By the Alzheimer’s Association, Midlands Chapter, Omaha, NE
- Pay attention to your tone of voice. Tone is as important as the words you say because the person with Alzheimer’s (AD) can sense your emotions.
- Explain your actions and break tasks and instructions into clear, simple steps, giving one step at a time.
- Ask one question at a time and give him time to respond. Rushing him will increase his confusion.
- Repeat questions or information using the same phrasing and words used before.
- Talk in positive terms. Limit the number of “don’ts” and avoid giving harsh or direct orders.
- Avoid expressions that she may take too literally (i.e., “shake a leg”).
- Demonstrate your request by pointing at or touching things.
- Use names when referring to other individuals, instead of saying “he” or “she.”
- Treat him with dignity and respect; remember that he is an adult. It is often easy to “talk down” to someone because you are using simple words or sentences. Remember that pet names such as “honey” can sound condescending.
- Ignore harmless hallucinations or delusions. Confrontation may make the situation worse. Respond with reassurance. Redirect her to another activity.
- If he looks as though he is not paying attention, try to communicate again in a few minutes.
- Use non-verbal communication (a smile, a hug) to reinforce verbal communication or to communicate when she can no longer understand words.
Helping the Person with Alzheimer’s Communicate:
- Helping someone communicate takes patience and understanding. Be calm and supportive.
- Maintain eye contact and use touch to reassure him and show that you are listening.
- Show your interest in what she is saying or feeling.
- Pay attention to his voice and gestures for clues to what he is feeling. Sometimes, his emotions are more important than what he is trying to say.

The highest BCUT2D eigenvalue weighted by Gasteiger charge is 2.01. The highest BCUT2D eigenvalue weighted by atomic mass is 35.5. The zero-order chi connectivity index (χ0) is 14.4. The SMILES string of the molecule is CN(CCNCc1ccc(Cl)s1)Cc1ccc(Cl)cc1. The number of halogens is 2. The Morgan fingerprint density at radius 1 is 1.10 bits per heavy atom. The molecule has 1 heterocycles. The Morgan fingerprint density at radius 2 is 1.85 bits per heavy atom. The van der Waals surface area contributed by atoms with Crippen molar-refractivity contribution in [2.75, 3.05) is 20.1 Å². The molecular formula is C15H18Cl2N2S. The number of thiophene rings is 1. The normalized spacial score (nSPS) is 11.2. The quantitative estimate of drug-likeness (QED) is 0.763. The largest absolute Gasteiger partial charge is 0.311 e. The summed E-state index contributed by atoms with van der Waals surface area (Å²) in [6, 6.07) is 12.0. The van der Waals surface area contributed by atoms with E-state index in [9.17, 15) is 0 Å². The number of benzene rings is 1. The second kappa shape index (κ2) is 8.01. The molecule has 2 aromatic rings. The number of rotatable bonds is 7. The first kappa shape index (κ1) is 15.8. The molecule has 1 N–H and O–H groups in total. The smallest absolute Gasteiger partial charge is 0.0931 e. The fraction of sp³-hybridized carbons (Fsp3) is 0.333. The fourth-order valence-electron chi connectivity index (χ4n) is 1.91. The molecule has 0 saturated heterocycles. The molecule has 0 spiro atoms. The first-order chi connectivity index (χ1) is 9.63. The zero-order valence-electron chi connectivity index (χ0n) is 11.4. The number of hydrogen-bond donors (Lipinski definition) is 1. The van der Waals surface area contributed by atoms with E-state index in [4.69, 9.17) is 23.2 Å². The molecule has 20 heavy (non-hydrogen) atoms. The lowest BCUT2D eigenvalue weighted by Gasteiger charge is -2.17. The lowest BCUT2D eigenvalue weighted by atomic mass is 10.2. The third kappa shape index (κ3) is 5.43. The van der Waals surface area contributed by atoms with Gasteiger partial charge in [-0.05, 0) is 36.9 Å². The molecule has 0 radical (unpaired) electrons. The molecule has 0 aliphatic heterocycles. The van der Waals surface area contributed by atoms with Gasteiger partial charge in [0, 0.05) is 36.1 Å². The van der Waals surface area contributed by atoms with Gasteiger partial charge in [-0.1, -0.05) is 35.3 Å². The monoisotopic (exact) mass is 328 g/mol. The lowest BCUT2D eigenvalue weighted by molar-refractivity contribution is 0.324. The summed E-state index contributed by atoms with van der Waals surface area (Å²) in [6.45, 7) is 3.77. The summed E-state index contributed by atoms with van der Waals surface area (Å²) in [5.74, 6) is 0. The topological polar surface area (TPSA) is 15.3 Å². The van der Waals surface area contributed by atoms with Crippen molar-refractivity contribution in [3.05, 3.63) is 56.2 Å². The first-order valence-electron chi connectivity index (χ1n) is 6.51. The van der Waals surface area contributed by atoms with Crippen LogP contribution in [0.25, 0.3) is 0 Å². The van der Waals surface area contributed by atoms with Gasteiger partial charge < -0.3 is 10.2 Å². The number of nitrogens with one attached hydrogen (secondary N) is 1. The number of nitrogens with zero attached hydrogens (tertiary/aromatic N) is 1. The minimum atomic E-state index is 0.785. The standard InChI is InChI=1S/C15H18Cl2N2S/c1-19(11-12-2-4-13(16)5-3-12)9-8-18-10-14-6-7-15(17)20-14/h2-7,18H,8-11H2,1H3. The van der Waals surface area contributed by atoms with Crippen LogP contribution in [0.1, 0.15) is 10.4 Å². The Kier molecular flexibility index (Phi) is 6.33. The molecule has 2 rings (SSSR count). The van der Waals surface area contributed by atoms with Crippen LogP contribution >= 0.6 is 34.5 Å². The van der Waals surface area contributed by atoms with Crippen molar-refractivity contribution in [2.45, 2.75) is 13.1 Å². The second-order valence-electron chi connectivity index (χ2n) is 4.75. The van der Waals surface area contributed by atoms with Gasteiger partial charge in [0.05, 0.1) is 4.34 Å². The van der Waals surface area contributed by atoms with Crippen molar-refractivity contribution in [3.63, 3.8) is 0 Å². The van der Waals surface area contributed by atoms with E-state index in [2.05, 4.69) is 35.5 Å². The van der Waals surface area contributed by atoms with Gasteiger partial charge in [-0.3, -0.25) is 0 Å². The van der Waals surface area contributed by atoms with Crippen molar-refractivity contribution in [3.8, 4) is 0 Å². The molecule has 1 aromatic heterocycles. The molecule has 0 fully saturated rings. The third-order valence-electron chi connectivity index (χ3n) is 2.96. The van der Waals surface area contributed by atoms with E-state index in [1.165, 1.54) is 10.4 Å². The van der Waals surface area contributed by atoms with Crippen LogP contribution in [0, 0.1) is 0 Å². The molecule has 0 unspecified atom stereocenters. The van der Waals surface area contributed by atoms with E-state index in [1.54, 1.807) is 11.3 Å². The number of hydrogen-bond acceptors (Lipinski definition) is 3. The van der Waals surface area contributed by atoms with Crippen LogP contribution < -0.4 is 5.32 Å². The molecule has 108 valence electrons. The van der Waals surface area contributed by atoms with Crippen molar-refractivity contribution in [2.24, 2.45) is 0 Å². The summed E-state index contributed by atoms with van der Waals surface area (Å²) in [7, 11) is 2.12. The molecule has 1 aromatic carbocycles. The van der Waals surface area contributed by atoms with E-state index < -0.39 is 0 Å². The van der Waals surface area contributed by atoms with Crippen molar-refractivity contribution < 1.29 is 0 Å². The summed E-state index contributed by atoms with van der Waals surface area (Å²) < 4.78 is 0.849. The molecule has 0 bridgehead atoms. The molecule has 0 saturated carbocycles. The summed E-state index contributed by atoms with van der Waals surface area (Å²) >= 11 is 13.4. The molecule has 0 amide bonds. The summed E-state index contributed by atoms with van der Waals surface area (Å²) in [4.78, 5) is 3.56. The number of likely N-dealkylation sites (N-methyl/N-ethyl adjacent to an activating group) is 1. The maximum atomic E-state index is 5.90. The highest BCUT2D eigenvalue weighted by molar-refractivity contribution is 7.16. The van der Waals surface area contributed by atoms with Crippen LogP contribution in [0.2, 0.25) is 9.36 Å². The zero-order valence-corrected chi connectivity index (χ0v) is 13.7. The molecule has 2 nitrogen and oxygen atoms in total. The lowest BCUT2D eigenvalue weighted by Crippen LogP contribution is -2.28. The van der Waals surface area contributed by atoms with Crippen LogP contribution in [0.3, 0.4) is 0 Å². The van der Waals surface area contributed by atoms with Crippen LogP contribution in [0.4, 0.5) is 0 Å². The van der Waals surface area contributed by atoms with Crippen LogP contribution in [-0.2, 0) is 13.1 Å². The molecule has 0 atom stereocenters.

- If you don’t understand what she is trying to say, let her know, and encourage her to point or gesture.
- If he cannot find a word, he may be less frustrated if you offer a guess.
- If she uses the wrong word and you know what she means, supply the correct word. If this upsets her, do not correct future mistakes.
- If he is upset and cannot explain verbally, offer comfort and reassurance. Trying to get him to explain may make him more upset.
Helping the Person Understand:
- Approach him from the front but be aware that some individuals feel more comfortable if you talk from a handshake distance away.
- Keep confusion, distraction and noise to a minimum.
- Begin each conversation by identifying yourself and addressing her by name to orient her and get her attention.
- Speak slowly and distinctly. Use a lower voice pitch to convey a sense of calm. This also will be easier for the hearing-impaired person to hear.
- Use short, simple, familiar words and sentences.
The person with AD can understand touching better than words. Holding her hand or putting your arm around her shoulder may get through to her when nothing else can. However, if the individual did not like being touched before she had AD; she may not like to be touched now.
When using non-verbal communication, remember to move slowly and touch gently; do not startle. Look to see if he is paying attention. Stand or crouch face-to-face to maintain eye contact. A smile can give reassurance. A hug or a kiss can express affection. Eye contact and facial expressions can show that you are paying attention.
The individual with AD also may use non-verbal communication to express her feelings. Your observation and sensitivity will help you understand her message.
NOTE: It is important to assume that your loved one can understand more than she can express. Never talk about her as if she was not there.
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